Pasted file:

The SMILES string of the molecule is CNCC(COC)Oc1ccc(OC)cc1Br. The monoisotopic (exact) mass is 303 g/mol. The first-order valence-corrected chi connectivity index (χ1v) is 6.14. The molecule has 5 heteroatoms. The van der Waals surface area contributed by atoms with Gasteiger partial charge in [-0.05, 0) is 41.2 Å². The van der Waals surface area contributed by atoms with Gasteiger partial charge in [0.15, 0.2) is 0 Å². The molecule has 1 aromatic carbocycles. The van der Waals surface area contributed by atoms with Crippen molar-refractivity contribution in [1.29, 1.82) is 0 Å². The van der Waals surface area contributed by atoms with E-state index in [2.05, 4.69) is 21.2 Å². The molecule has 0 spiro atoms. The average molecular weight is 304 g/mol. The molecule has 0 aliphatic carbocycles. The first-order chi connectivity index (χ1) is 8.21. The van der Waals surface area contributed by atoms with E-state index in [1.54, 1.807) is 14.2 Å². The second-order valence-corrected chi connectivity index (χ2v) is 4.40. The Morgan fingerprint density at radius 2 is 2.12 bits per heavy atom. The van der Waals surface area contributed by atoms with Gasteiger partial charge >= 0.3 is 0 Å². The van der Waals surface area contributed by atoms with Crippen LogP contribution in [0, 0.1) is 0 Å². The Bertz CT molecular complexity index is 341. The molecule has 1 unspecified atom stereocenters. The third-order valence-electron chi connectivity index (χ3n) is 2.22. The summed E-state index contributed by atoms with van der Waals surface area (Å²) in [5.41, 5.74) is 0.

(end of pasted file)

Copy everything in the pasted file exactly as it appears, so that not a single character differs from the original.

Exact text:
The SMILES string of the molecule is CNCC(COC)Oc1ccc(OC)cc1Br. The monoisotopic (exact) mass is 303 g/mol. The first-order valence-corrected chi connectivity index (χ1v) is 6.14. The molecule has 5 heteroatoms. The van der Waals surface area contributed by atoms with Gasteiger partial charge in [-0.05, 0) is 41.2 Å². The van der Waals surface area contributed by atoms with Gasteiger partial charge in [0.15, 0.2) is 0 Å². The molecule has 1 aromatic carbocycles. The van der Waals surface area contributed by atoms with Crippen molar-refractivity contribution in [1.29, 1.82) is 0 Å². The van der Waals surface area contributed by atoms with E-state index in [2.05, 4.69) is 21.2 Å². The molecule has 0 spiro atoms. The average molecular weight is 304 g/mol. The molecule has 0 aliphatic carbocycles. The first-order chi connectivity index (χ1) is 8.21. The van der Waals surface area contributed by atoms with E-state index in [1.54, 1.807) is 14.2 Å². The second-order valence-corrected chi connectivity index (χ2v) is 4.40. The Morgan fingerprint density at radius 2 is 2.12 bits per heavy atom. The van der Waals surface area contributed by atoms with Gasteiger partial charge >= 0.3 is 0 Å². The van der Waals surface area contributed by atoms with Crippen LogP contribution in [0, 0.1) is 0 Å². The Bertz CT molecular complexity index is 341. The molecule has 1 unspecified atom stereocenters. The third-order valence-electron chi connectivity index (χ3n) is 2.22. The summed E-state index contributed by atoms with van der Waals surface area (Å²) in [5.41, 5.74) is 0.